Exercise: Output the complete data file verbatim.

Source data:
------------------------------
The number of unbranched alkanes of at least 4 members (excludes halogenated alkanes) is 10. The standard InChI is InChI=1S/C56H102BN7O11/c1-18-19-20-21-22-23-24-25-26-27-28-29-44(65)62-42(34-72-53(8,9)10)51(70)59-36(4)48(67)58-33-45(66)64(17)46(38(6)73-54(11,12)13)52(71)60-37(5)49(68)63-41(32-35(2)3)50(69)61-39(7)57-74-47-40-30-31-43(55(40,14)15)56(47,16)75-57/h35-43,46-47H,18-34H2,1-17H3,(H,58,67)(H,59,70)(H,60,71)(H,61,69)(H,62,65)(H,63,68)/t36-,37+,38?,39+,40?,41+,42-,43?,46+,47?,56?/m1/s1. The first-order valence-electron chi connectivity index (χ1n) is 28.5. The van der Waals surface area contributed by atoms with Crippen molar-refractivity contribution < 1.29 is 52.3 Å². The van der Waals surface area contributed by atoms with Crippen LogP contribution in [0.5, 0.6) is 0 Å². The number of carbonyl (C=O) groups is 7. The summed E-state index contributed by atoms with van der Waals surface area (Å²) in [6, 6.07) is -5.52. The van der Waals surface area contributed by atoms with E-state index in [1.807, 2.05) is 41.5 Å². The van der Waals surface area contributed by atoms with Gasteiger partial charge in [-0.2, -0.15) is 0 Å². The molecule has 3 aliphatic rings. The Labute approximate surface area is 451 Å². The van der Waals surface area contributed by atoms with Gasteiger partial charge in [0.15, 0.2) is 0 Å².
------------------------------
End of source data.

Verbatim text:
The number of unbranched alkanes of at least 4 members (excludes halogenated alkanes) is 10. The standard InChI is InChI=1S/C56H102BN7O11/c1-18-19-20-21-22-23-24-25-26-27-28-29-44(65)62-42(34-72-53(8,9)10)51(70)59-36(4)48(67)58-33-45(66)64(17)46(38(6)73-54(11,12)13)52(71)60-37(5)49(68)63-41(32-35(2)3)50(69)61-39(7)57-74-47-40-30-31-43(55(40,14)15)56(47,16)75-57/h35-43,46-47H,18-34H2,1-17H3,(H,58,67)(H,59,70)(H,60,71)(H,61,69)(H,62,65)(H,63,68)/t36-,37+,38?,39+,40?,41+,42-,43?,46+,47?,56?/m1/s1. The first-order valence-electron chi connectivity index (χ1n) is 28.5. The van der Waals surface area contributed by atoms with Crippen molar-refractivity contribution < 1.29 is 52.3 Å². The van der Waals surface area contributed by atoms with Crippen LogP contribution in [0.5, 0.6) is 0 Å². The number of carbonyl (C=O) groups is 7. The summed E-state index contributed by atoms with van der Waals surface area (Å²) in [6, 6.07) is -5.52. The van der Waals surface area contributed by atoms with E-state index in [1.807, 2.05) is 41.5 Å². The van der Waals surface area contributed by atoms with Gasteiger partial charge in [-0.2, -0.15) is 0 Å². The molecule has 3 aliphatic rings. The Labute approximate surface area is 451 Å². The van der Waals surface area contributed by atoms with Gasteiger partial charge in [0.15, 0.2) is 0 Å².